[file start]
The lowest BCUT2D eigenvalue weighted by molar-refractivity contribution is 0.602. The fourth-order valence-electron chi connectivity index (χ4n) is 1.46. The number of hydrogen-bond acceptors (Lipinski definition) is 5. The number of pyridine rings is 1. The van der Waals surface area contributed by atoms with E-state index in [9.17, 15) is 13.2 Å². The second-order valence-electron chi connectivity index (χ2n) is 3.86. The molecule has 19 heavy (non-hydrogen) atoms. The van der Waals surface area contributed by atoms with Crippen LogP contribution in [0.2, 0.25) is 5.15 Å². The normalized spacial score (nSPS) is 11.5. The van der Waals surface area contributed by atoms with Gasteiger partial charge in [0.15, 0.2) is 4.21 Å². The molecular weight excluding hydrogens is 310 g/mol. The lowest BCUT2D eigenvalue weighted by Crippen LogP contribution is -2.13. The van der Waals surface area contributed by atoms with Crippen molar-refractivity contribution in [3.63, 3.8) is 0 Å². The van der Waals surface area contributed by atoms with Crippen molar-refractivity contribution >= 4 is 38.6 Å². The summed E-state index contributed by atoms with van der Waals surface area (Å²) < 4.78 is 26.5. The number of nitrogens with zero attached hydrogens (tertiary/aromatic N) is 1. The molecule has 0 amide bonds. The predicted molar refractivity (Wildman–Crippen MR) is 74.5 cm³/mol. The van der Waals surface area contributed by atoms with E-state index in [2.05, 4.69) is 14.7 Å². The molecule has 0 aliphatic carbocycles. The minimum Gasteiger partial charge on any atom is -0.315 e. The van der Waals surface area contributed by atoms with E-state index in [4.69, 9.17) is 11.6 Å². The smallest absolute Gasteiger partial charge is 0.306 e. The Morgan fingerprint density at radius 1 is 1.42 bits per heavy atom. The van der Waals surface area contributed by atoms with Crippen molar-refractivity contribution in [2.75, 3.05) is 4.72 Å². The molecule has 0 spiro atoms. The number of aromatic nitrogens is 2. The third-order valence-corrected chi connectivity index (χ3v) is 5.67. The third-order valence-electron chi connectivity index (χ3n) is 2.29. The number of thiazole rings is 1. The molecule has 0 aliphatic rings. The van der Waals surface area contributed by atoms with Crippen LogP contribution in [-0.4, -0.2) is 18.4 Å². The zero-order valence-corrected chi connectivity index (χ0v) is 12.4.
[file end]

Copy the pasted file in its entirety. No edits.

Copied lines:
The lowest BCUT2D eigenvalue weighted by molar-refractivity contribution is 0.602. The fourth-order valence-electron chi connectivity index (χ4n) is 1.46. The number of hydrogen-bond acceptors (Lipinski definition) is 5. The number of pyridine rings is 1. The van der Waals surface area contributed by atoms with E-state index in [9.17, 15) is 13.2 Å². The second-order valence-electron chi connectivity index (χ2n) is 3.86. The molecule has 19 heavy (non-hydrogen) atoms. The van der Waals surface area contributed by atoms with Crippen LogP contribution in [0.2, 0.25) is 5.15 Å². The normalized spacial score (nSPS) is 11.5. The van der Waals surface area contributed by atoms with Gasteiger partial charge in [0.15, 0.2) is 4.21 Å². The molecular weight excluding hydrogens is 310 g/mol. The lowest BCUT2D eigenvalue weighted by Crippen LogP contribution is -2.13. The van der Waals surface area contributed by atoms with Crippen molar-refractivity contribution in [3.63, 3.8) is 0 Å². The van der Waals surface area contributed by atoms with Crippen molar-refractivity contribution >= 4 is 38.6 Å². The summed E-state index contributed by atoms with van der Waals surface area (Å²) < 4.78 is 26.5. The number of nitrogens with zero attached hydrogens (tertiary/aromatic N) is 1. The molecule has 0 amide bonds. The predicted molar refractivity (Wildman–Crippen MR) is 74.5 cm³/mol. The van der Waals surface area contributed by atoms with E-state index in [2.05, 4.69) is 14.7 Å². The molecule has 0 aliphatic carbocycles. The minimum Gasteiger partial charge on any atom is -0.315 e. The van der Waals surface area contributed by atoms with E-state index in [4.69, 9.17) is 11.6 Å². The smallest absolute Gasteiger partial charge is 0.306 e. The Morgan fingerprint density at radius 1 is 1.42 bits per heavy atom. The van der Waals surface area contributed by atoms with Crippen molar-refractivity contribution in [2.75, 3.05) is 4.72 Å². The molecule has 0 spiro atoms. The number of aromatic nitrogens is 2. The third-order valence-corrected chi connectivity index (χ3v) is 5.67. The third-order valence-electron chi connectivity index (χ3n) is 2.29. The number of thiazole rings is 1. The molecule has 0 aliphatic rings. The van der Waals surface area contributed by atoms with Crippen LogP contribution in [-0.4, -0.2) is 18.4 Å². The zero-order valence-corrected chi connectivity index (χ0v) is 12.4.